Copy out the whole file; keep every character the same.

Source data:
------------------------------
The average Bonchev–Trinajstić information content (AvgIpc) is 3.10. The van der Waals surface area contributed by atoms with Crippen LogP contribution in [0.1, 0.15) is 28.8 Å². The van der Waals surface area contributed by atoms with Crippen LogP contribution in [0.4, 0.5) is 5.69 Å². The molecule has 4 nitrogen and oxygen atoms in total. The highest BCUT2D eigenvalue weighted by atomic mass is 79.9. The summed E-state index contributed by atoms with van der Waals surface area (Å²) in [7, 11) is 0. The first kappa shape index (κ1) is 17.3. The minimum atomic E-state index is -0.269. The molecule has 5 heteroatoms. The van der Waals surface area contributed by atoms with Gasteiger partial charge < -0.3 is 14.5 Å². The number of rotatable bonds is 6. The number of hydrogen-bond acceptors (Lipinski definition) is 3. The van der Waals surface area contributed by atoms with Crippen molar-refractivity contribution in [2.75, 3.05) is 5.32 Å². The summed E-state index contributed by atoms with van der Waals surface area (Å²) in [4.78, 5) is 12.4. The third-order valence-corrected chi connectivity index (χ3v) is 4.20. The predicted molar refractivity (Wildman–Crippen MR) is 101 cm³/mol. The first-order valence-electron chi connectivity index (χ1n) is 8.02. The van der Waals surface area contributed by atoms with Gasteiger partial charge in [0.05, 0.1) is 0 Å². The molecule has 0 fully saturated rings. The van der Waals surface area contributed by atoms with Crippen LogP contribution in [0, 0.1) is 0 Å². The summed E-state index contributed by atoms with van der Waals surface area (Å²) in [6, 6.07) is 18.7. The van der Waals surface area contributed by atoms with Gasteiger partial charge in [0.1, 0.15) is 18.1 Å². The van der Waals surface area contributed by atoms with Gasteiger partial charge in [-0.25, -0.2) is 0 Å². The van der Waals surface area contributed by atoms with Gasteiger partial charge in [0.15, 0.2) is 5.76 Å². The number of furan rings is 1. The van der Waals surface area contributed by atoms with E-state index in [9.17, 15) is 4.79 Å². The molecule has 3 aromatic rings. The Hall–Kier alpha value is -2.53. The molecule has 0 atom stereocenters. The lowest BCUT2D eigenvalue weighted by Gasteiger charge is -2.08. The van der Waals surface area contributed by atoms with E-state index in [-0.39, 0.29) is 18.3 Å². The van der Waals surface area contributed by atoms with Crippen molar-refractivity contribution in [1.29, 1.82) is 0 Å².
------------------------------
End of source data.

The average Bonchev–Trinajstić information content (AvgIpc) is 3.10. The van der Waals surface area contributed by atoms with Crippen LogP contribution in [0.1, 0.15) is 28.8 Å². The van der Waals surface area contributed by atoms with Crippen LogP contribution in [0.4, 0.5) is 5.69 Å². The molecule has 4 nitrogen and oxygen atoms in total. The highest BCUT2D eigenvalue weighted by atomic mass is 79.9. The summed E-state index contributed by atoms with van der Waals surface area (Å²) in [7, 11) is 0. The first kappa shape index (κ1) is 17.3. The minimum atomic E-state index is -0.269. The molecule has 5 heteroatoms. The van der Waals surface area contributed by atoms with Gasteiger partial charge < -0.3 is 14.5 Å². The number of rotatable bonds is 6. The number of hydrogen-bond acceptors (Lipinski definition) is 3. The van der Waals surface area contributed by atoms with Crippen molar-refractivity contribution in [2.75, 3.05) is 5.32 Å². The summed E-state index contributed by atoms with van der Waals surface area (Å²) in [4.78, 5) is 12.4. The third-order valence-corrected chi connectivity index (χ3v) is 4.20. The predicted molar refractivity (Wildman–Crippen MR) is 101 cm³/mol. The first-order valence-electron chi connectivity index (χ1n) is 8.02. The van der Waals surface area contributed by atoms with Gasteiger partial charge in [0.05, 0.1) is 0 Å². The molecule has 0 fully saturated rings. The van der Waals surface area contributed by atoms with Crippen LogP contribution in [0, 0.1) is 0 Å². The summed E-state index contributed by atoms with van der Waals surface area (Å²) in [6, 6.07) is 18.7. The van der Waals surface area contributed by atoms with Gasteiger partial charge in [0.1, 0.15) is 18.1 Å². The van der Waals surface area contributed by atoms with Gasteiger partial charge in [-0.25, -0.2) is 0 Å². The van der Waals surface area contributed by atoms with Gasteiger partial charge in [0.15, 0.2) is 5.76 Å². The number of furan rings is 1. The van der Waals surface area contributed by atoms with E-state index in [9.17, 15) is 4.79 Å². The molecule has 3 aromatic rings. The Hall–Kier alpha value is -2.53. The molecule has 0 atom stereocenters. The lowest BCUT2D eigenvalue weighted by Gasteiger charge is -2.08. The van der Waals surface area contributed by atoms with E-state index in [-0.39, 0.29) is 18.3 Å². The van der Waals surface area contributed by atoms with Crippen molar-refractivity contribution in [1.29, 1.82) is 0 Å².